Having good friends who love and support you for who you are is really important for your happiness. Figure out what makes a good friend, and learn how you can be there for your friends when they need you most.
This can help if:
- you’re not sure about a friendship
- you don’t know what to do or say to a potentially toxic friend
- you want to figure out what true friendship looks like
- you want to know how to be a good friend to the people in your life.
Why good friends are so important
Research has shown that the better the quality of your relationships, the more likely you are to be happy. So, being a great friend to someone and having friends support your back is good for your wellbeing. But, when you really think about it, what makes a good friend?
Qualities of a good friend
Friends will come and go in your life. No matter how long your friendships last, the most important thing is your friends’ acceptance of you for who you are. A good friend walks the talk and shows that they care by their actions – big and small.
A good friend:
- is there for you, no matter what
- doesn’t judge you
- doesn’t put you down or deliberately hurt your feelings
- is kind and respectful to you
- is someone whose company you enjoy
- is loyal
- is trustworthy and willing to tell you the truth, even when it’s hard for you to hear
- laughs with you
- sticks around when things get tough
- makes you smile
- is there to listen
- comforts you when you cry.
How to be a good friend
If you treat the people around you in the ways described above, then you’re already a good friend to them. But it’s not always easy to know how to be there for your friends.
Listen to your friends
Try to understand a situation from your friend’s point of view. Ask questions to get a sense of the problem or issue, but the main thing is to listen to them. You don’t have to have all the answers, and don’t assume that your friend wants advice – they might just want to talk so that they can work it out for themselves. Being an empathetic listener is one of the most crucial qualities of a good friend.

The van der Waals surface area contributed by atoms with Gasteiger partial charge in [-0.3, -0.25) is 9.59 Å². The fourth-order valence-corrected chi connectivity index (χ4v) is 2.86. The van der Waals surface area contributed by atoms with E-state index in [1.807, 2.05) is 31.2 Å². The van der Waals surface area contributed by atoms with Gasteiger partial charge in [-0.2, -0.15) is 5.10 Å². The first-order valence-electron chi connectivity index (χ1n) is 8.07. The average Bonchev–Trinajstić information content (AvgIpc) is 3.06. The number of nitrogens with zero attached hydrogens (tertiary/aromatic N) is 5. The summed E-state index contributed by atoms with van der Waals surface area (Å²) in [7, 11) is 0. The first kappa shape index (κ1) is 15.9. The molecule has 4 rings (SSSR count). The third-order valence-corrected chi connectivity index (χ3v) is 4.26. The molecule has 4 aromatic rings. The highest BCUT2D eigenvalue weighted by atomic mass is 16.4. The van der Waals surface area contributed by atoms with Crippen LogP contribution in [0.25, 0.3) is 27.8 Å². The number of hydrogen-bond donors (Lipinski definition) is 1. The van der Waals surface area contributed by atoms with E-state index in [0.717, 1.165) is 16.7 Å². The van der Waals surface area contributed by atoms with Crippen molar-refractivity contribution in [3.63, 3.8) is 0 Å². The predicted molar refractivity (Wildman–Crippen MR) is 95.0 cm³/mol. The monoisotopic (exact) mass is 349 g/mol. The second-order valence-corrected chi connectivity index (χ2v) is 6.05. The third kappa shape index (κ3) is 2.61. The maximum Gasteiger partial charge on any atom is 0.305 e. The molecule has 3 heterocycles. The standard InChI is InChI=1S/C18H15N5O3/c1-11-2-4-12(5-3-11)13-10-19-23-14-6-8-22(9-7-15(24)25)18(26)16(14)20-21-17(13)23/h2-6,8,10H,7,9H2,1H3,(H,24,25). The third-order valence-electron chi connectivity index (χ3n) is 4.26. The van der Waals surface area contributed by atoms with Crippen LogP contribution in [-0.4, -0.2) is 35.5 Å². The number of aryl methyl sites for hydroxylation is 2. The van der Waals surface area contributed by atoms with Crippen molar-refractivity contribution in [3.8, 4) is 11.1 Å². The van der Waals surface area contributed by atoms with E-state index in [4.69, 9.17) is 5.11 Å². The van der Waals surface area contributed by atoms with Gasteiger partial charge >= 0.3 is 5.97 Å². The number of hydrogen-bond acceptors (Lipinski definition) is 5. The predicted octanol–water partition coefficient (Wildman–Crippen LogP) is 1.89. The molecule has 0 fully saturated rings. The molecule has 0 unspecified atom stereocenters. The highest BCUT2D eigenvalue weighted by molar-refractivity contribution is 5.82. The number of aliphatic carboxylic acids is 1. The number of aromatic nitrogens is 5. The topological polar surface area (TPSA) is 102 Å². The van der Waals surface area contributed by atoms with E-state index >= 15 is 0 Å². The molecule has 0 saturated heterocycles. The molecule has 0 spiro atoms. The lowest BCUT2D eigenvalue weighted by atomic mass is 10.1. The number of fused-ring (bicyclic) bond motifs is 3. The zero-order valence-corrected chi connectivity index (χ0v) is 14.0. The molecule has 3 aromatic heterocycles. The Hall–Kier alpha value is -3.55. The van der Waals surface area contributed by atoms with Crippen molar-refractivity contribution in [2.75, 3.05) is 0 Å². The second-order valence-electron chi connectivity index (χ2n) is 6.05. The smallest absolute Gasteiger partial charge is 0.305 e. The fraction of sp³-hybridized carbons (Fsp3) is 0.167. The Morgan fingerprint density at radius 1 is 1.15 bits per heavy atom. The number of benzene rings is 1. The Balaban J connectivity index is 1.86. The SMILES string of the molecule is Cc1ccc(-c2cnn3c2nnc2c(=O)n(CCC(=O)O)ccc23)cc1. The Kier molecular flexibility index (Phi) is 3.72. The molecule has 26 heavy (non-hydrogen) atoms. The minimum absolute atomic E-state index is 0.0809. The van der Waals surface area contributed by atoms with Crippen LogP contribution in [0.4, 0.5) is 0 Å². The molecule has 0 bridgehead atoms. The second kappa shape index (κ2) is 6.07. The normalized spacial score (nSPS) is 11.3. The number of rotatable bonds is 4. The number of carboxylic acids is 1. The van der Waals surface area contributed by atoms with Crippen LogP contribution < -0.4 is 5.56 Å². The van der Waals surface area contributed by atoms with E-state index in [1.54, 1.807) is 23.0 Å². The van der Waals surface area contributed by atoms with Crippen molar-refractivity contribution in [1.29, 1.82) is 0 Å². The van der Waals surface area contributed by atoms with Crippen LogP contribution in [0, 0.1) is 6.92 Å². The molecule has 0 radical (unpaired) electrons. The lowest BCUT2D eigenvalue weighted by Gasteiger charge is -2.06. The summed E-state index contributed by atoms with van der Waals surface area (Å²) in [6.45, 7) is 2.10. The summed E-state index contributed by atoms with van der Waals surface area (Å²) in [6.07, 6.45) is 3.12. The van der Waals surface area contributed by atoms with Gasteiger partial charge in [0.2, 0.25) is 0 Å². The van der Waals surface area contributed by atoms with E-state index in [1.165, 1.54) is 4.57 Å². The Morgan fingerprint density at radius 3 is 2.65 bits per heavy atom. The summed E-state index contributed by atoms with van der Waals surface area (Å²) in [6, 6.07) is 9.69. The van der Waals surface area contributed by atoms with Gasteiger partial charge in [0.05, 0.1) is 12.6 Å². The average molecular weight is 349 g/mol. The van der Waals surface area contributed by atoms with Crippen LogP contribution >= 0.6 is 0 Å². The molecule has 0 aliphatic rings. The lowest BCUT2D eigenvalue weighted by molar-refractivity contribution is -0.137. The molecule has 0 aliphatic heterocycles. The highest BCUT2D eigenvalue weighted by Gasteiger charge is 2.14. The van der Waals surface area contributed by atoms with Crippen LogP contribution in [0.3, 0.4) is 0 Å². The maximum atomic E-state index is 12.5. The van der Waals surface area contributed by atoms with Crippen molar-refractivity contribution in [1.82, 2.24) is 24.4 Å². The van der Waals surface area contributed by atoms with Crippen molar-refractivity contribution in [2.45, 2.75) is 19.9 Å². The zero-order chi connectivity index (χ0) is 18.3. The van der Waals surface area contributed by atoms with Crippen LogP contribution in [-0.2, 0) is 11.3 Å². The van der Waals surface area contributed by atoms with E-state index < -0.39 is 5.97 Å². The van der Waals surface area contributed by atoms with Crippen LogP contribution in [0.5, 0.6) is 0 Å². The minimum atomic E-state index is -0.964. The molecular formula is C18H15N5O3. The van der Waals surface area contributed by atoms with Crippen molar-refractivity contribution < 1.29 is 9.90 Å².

Get the facts
If your friend has a medical or mental health issue, a good way to offer support is to learn about what they’ve been diagnosed with. Being interested in what they’re going through shows you care, and that you plan to stick around no matter what’s going on.
Ask them what they need
If you’re worried about a friend and you want to be there for them, ask them what they need. You’ll then know what they find helpful during tough times, and you can offer them support in a way that’s genuinely helpful. Being a good friend means being there for them in the harder times.
Physically show them you care
If you’re a hugger, ask your friend whether it’d be okay to hug them. Once you get the thumbs up, hug away! Hugging your friends can be a great way to show you care for them. Physical contact can be comforting, especially when someone feels alone.
Keep in touch
Even if you don’t live nearby, show your friends you’re there for them by making an effort to keep in regular touch through social media, texts or calls. True friendship knows no distance!
Tell them how you feel
You don’t have to make a big deal about it all the time, but you can make a real difference to how someone is feeling just by letting them know how important they are to you. Although actions speak louder than words, vocalising your feelings is an important part of being a good friend.
This article has some great tips on how you can give your friends compliments that aren't just about their physical looks.
Be willing to make a tough call
If you think your friend’s safety is at risk, you might need to act without their consent and get help. It can be a tough call, particularly when you’re worried about how they’ll react, but remember that good friends care enough to step up, and that you’re doing it to protect them from harm.
How to be a good friend in other ways
- Get tips on being a good listener.
- Learn how to ask a friend if they're okay.
- Find out meaningful ways to deal with a toxic friend.
- Want to chat with a peer worker who can listen to you and support you? Book a free, text-based session with ReachOut PeerChat.
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